If someone’s addiction is on the milder end of the spectrum and they have a strong support system at home, they may not need to start at the inpatient level of care and just attend treatment on an outpatient basis.
A subtype of outpatient is what is known as intensive outpatient treatment (IOP). For people who have progressed beyond the need for the intensive level of care of inpatient but still need more support than regular outpatient can provide, IOP acts as an in-between mode of treatment.
Many people at the IOP stage will live in a halfway house or some other form of structured sober living home and commute to intensive therapy sessions that are usually between three to five times a week for at least four hours at a time.
After IOP, outpatient is the lowest level on the continuum of ongoing care, providing minimal clinical support and, for those who have progressed to the point from inpatient care, offering a means of assistance as they make the transition back to their normal lives.
Even after you have technically completed your drug rehab program, it is important to remember that addiction recovery does not end when your treatment program does. Addiction recovery and management is a lifelong process, and you will have to maintain your sobriety actively. Because of this, it is highly recommended that you take part in an aftercare program of some kind.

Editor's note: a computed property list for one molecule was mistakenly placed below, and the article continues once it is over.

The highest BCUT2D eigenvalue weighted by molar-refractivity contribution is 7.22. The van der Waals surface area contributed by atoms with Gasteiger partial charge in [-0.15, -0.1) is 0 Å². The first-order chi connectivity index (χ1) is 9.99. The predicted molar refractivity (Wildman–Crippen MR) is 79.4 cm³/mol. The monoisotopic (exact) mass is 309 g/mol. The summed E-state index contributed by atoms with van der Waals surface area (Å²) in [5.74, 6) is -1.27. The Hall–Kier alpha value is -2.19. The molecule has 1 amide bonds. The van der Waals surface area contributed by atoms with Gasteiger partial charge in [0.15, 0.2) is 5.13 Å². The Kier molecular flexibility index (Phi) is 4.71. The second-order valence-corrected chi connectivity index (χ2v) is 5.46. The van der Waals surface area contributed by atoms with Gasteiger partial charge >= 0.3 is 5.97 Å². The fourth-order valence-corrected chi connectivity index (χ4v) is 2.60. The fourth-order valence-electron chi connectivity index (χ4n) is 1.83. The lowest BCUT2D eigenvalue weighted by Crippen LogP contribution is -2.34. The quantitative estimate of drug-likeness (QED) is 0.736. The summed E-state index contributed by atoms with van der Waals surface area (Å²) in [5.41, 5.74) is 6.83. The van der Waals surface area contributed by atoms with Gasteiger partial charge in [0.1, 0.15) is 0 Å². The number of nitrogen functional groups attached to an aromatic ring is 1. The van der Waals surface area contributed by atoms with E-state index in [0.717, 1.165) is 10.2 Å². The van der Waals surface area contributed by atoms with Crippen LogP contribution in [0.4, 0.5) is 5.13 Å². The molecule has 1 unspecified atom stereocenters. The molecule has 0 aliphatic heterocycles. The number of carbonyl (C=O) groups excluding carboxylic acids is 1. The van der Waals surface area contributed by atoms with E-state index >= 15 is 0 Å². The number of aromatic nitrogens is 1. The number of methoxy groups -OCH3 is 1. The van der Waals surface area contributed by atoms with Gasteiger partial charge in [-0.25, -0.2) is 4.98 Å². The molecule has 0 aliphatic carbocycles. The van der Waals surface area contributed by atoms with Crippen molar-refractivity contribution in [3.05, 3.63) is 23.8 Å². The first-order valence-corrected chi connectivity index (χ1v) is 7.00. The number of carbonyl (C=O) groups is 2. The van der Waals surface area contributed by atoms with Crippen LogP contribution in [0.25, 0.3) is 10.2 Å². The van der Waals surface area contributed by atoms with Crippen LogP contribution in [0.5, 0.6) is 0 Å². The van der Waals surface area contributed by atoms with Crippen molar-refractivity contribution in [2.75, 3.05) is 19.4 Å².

There are several types of aftercare programs available in which you can participate. The treatment center may offer alumni services, which can help you keep in contact with the other people who you may have met and bonded with during your recovery. This provides a network of support in the form of people who have been through similar experiences.
You can also attend 12-step programs or other support groups within the surrounding recovery community to help you stay on track and avoid relapse.
American Psychiatric Association. (2013). DSM Library: Substance-Related and Addictive Disorders from https://dsm.psychiatryonline.org/doi/full/10.1176/appi.books.9780890425596.dsm16
American Psychiatric Association. (2013). DSM Library: Substance-Related and Addictive Disorders National Institute on Drug Abuse. (2018, January). Types of Treatment Programs from https://www.drugabuse.gov/publications/principles-drug-addiction-treatment-research-based-guide-third-edition/drug-addiction-treatment-in-united-states/types-treatment-programs
Substance Abuse and Mental Health Services Administration. (2017, September). Key Substance Use and Mental Health Indicators in the United States: Results from the 2016 National Survey on Drug Use and Health from https://www.samhsa.gov/data/sites/default/files/NSDUH-FFR1-2016/NSDUH-FFR1-2016.pdf